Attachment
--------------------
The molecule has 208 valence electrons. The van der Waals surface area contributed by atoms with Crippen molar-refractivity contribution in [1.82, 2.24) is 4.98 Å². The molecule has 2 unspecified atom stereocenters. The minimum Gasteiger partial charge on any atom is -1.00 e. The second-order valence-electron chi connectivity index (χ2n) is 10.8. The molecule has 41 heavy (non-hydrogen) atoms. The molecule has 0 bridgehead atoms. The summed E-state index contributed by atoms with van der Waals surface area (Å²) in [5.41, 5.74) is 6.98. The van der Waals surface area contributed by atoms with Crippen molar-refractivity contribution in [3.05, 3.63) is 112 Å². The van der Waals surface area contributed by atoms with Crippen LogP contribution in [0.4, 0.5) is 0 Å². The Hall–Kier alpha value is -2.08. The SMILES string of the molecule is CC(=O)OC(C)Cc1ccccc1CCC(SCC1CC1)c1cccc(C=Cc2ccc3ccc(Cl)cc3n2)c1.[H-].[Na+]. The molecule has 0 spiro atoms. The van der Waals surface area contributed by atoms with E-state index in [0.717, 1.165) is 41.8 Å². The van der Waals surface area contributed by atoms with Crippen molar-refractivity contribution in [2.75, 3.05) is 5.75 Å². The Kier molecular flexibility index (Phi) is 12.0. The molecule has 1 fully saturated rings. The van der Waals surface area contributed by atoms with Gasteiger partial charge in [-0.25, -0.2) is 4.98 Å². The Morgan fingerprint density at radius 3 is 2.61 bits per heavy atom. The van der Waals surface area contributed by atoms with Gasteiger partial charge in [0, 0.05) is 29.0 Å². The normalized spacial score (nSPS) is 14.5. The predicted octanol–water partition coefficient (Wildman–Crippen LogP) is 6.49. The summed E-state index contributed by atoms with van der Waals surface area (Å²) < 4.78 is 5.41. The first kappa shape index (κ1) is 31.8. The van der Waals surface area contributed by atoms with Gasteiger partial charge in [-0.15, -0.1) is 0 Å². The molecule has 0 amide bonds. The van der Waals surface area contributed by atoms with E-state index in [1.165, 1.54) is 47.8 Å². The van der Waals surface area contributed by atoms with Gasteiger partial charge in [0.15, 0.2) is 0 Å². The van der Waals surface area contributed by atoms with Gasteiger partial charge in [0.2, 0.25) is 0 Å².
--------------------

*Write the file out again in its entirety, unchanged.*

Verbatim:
The molecule has 208 valence electrons. The van der Waals surface area contributed by atoms with Crippen molar-refractivity contribution in [1.82, 2.24) is 4.98 Å². The molecule has 2 unspecified atom stereocenters. The minimum Gasteiger partial charge on any atom is -1.00 e. The second-order valence-electron chi connectivity index (χ2n) is 10.8. The molecule has 41 heavy (non-hydrogen) atoms. The molecule has 0 bridgehead atoms. The summed E-state index contributed by atoms with van der Waals surface area (Å²) in [5.41, 5.74) is 6.98. The van der Waals surface area contributed by atoms with Crippen molar-refractivity contribution in [3.05, 3.63) is 112 Å². The van der Waals surface area contributed by atoms with Crippen LogP contribution in [0.4, 0.5) is 0 Å². The Hall–Kier alpha value is -2.08. The SMILES string of the molecule is CC(=O)OC(C)Cc1ccccc1CCC(SCC1CC1)c1cccc(C=Cc2ccc3ccc(Cl)cc3n2)c1.[H-].[Na+]. The molecule has 0 spiro atoms. The van der Waals surface area contributed by atoms with E-state index in [0.717, 1.165) is 41.8 Å². The van der Waals surface area contributed by atoms with Crippen molar-refractivity contribution in [2.75, 3.05) is 5.75 Å². The Kier molecular flexibility index (Phi) is 12.0. The molecule has 1 fully saturated rings. The van der Waals surface area contributed by atoms with Gasteiger partial charge in [-0.25, -0.2) is 4.98 Å². The Morgan fingerprint density at radius 3 is 2.61 bits per heavy atom. The van der Waals surface area contributed by atoms with Gasteiger partial charge in [0, 0.05) is 29.0 Å². The normalized spacial score (nSPS) is 14.5. The predicted octanol–water partition coefficient (Wildman–Crippen LogP) is 6.49. The summed E-state index contributed by atoms with van der Waals surface area (Å²) < 4.78 is 5.41. The first kappa shape index (κ1) is 31.8. The van der Waals surface area contributed by atoms with Gasteiger partial charge in [-0.15, -0.1) is 0 Å². The molecule has 0 amide bonds. The van der Waals surface area contributed by atoms with E-state index in [1.165, 1.54) is 47.8 Å². The van der Waals surface area contributed by atoms with Gasteiger partial charge in [0.15, 0.2) is 0 Å². The van der Waals surface area contributed by atoms with Gasteiger partial charge in [0.2, 0.25) is 0 Å².